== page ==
Re: New LDM server for EMWIN-only feed

As an additional . . . I run the script in cron every minute, even when NOAAPort is up . . . it certainly doesn't hurt anything.

On Apr 28, 2007, at 12:19 PM, Gilbert Sebenste wrote:

Hello all,

As you know, last Saturday we had a tornado outbreak in Texas, and the National Weather Service (NWS) NOAAport feed went down. When a satellite broadcaster interfered by sending a rogue signal on the same frequency that NOAAPort broadcasted on, it knocked just about everyone's data feed out in the U.S., from the UNIDATA community, to the short, almost all external NWS data users. When this happened, the only ways to get data were:

1. NOAAport feed fed directly by fiber from the NWS (very expensive)

2. Family Of Services, a slower speed with fewer text products and model data, but high speed radar (also very $$$$)

3. NOAA All-Hazards Radio (fed by the AWIPS WAN)

4. Some NWS web sites (and not all data were available, especially on NWS Region servers)...and they were generally very slow as everyone hit them when the NOAAport feed went down


Should this ever happen again (it will), I have now set up an LDM server that grabs the EMWIN feed via the Internet in near-real time. Because of EMWIN's slow data feed (9600 baud), and how the NWS sends out the files on their public server, there is a delay of about 2-3 minutes with the feed in total. However, when you're in a tornado outbreak and you have nothing else, you'll take ANYTHING you can get your hands on!

So in that vein I am pleased to announce a new EMWIN feed site that is fed directly from EMWIN's public FTP server. Here are the caveats/legal stuff:

1. Data delayed a minimum of 2 minutes

2. Unsupported in that I won't have much time to work on it if it goes down

3. This is an unofficial feed; as is, with all legal disclaimers applying that you should not use this feed to save your life or the lives of others, or use in any official way so that you don't get into trouble when the warning comes in too late, or not at all if the feed is down, etc etc etc.

4. I reserve the right to terminate the feed if my office gets hit with a data outage; this server is used as a backup in case my main office building has a major network connectivity problem that last for days or weeks or longer. If that happens, I will feed NOAAport to this backup machine and shut off EMWIN and access to all except those who have already requested a NOAAPort feed from me. That hasn't happened in the 8+ years I've been here, but you never know.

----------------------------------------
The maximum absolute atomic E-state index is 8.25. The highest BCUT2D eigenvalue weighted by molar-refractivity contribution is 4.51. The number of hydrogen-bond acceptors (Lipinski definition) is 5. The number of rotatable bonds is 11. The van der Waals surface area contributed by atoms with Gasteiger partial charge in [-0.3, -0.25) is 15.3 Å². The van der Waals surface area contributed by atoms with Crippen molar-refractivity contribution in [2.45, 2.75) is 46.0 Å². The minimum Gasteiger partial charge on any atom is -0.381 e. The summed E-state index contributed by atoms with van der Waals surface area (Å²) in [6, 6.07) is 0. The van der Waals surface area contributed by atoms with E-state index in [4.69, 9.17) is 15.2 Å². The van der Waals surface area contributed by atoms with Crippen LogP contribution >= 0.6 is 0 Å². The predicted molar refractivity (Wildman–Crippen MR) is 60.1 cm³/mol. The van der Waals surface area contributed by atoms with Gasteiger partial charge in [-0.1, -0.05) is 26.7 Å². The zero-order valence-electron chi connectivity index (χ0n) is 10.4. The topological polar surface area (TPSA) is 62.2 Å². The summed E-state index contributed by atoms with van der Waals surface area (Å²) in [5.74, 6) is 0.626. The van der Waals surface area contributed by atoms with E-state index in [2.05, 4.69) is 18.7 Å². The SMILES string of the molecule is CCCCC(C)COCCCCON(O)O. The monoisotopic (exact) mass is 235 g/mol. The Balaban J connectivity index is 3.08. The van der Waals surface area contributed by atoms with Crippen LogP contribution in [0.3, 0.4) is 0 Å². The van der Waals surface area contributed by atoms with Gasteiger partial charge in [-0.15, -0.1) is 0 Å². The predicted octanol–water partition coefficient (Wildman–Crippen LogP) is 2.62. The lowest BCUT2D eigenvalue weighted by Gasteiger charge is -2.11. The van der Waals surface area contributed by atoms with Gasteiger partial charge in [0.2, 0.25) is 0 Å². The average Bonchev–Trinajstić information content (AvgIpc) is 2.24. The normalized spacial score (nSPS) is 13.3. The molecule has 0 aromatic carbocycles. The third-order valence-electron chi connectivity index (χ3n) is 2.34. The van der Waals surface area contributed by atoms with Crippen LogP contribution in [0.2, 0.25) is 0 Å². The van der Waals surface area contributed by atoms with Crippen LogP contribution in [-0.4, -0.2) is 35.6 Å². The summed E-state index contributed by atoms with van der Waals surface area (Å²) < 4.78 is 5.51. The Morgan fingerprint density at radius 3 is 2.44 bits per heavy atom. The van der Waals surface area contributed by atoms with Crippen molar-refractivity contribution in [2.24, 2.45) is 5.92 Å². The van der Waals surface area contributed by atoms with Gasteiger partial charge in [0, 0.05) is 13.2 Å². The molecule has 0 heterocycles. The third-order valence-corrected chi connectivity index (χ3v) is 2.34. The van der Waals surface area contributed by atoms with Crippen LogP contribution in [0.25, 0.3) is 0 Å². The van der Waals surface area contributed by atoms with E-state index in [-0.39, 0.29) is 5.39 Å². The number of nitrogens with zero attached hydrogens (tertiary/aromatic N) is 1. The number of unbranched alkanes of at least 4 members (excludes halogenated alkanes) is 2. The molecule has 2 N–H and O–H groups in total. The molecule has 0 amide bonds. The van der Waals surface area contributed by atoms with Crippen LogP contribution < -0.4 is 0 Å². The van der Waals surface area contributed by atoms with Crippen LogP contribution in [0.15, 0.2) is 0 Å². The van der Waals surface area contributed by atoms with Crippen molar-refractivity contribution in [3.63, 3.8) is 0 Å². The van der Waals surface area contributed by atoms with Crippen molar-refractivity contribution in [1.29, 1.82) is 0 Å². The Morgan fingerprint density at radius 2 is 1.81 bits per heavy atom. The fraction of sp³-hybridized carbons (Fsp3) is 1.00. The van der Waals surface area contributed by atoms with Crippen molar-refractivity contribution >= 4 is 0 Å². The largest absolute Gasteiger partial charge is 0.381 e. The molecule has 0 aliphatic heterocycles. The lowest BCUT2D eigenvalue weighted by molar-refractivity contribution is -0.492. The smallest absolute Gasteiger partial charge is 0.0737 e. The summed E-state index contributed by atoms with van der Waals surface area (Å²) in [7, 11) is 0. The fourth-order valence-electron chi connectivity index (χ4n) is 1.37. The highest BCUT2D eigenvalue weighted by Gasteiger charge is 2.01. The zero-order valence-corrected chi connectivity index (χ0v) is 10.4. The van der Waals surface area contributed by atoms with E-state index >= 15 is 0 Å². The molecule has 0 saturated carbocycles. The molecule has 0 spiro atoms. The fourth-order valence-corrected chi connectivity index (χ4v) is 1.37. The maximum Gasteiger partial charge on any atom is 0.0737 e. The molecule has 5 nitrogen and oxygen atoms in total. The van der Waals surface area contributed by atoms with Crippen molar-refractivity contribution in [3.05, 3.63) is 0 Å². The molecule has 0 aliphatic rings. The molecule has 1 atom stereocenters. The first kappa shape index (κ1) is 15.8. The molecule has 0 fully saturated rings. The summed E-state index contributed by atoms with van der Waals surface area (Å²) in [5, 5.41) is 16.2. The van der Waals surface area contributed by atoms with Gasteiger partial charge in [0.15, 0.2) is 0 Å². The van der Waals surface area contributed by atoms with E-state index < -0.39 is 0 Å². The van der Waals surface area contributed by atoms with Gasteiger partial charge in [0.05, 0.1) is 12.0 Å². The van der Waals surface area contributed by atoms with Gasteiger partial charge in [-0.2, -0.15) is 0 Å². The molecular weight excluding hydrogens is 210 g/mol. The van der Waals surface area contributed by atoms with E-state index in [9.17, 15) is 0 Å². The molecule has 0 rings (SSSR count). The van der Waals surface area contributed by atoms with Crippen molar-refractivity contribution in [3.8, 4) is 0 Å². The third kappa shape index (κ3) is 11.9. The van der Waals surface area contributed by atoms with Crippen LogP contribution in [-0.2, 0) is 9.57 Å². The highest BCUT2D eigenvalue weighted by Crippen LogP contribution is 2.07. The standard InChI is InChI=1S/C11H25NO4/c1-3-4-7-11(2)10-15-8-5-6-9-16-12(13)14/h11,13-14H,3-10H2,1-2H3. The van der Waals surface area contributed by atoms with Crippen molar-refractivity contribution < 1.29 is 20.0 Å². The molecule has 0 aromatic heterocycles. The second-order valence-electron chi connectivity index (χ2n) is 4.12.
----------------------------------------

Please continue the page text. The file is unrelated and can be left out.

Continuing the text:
5. How do you save the images and what is available on the EXP feed? Sorry, I don't know, and won't have time to play with it. I can grab satellite/radar via the Internet and with more current data, so I don't care. OK, disclaimers aside...

HOW I DO IT: Using a script developed by Stonie Cooper from Planetary Data, Inc. (Thanks, Stonie!) under the GNU Public License, it downloads the data from the public NWS EMWIN server which itself updates with all products sent over the last 2 minutes; I grab it every 60 seconds. Once the file updates, the script grabs it, unzips the data, uploads the products which contain WMO headers to the LDM software running the IDS|DDPLUS|EXP protocols. I then use the LDM to grab the data being injected into it and send the warnings to the Web site, and to feed *anyone* who wants it via the LDM. Remember, EMWIN is only a 9600 baud feed, and it only contains the most critical of information. You can learn exactly what comes across EMWIN by seeing this page, which has the complete data listing:

THE SITE: If you are using the LDM, request IDS|DDPLUS for text products, and EXP for image products, to the following site:

When you request IDS|DDPLUS, you'll get the products with standard WMO headers; there is no need to change your pqact.conf to accomodate the EMWIN feed, UNLESS you want the images on the EXP feed, which are typically delayed images from NWS web sites. NOTE: LDM 6.6.3 is absolutely recommended to get this feed successfully. Because of the "bursty" nature of this feed, LDM's 6.5 and before can miss a product as the feed starts back up after a delay. There may be 1-3 minutes where you get nothing, depending on the time of day and if there's no severe weather going on.

The UNIX-based bash script is freely available if you wish to do this locally. It will work on UNIX/Linux (I'm running it on Fedora Core), and I'll send you the script if you want it. It is very easy to integrate it into your NOAAport feed. You do have to turn the script on manually, which means that if NOAAport goes down, you have to know that (easy to tell), but you have to be at a machine to monitor your feed to see it happening.

So there it is. Nothing earth-shaking here, just a decent backup in case all heck breaks loose and NOAAport croaks. I hope you DON'T find it useful, as I hope the NOAAport feed always stays on! :-)


********************************************************************** ********* Gilbert Sebenste ******** (My opinions only!) ****** Staff Meteorologist, Northern Illinois University **** E-mail: sebenste@xxxxxxxxxxxxxxxxxxxxx *** web: http:// ** ********************************************************************** *********

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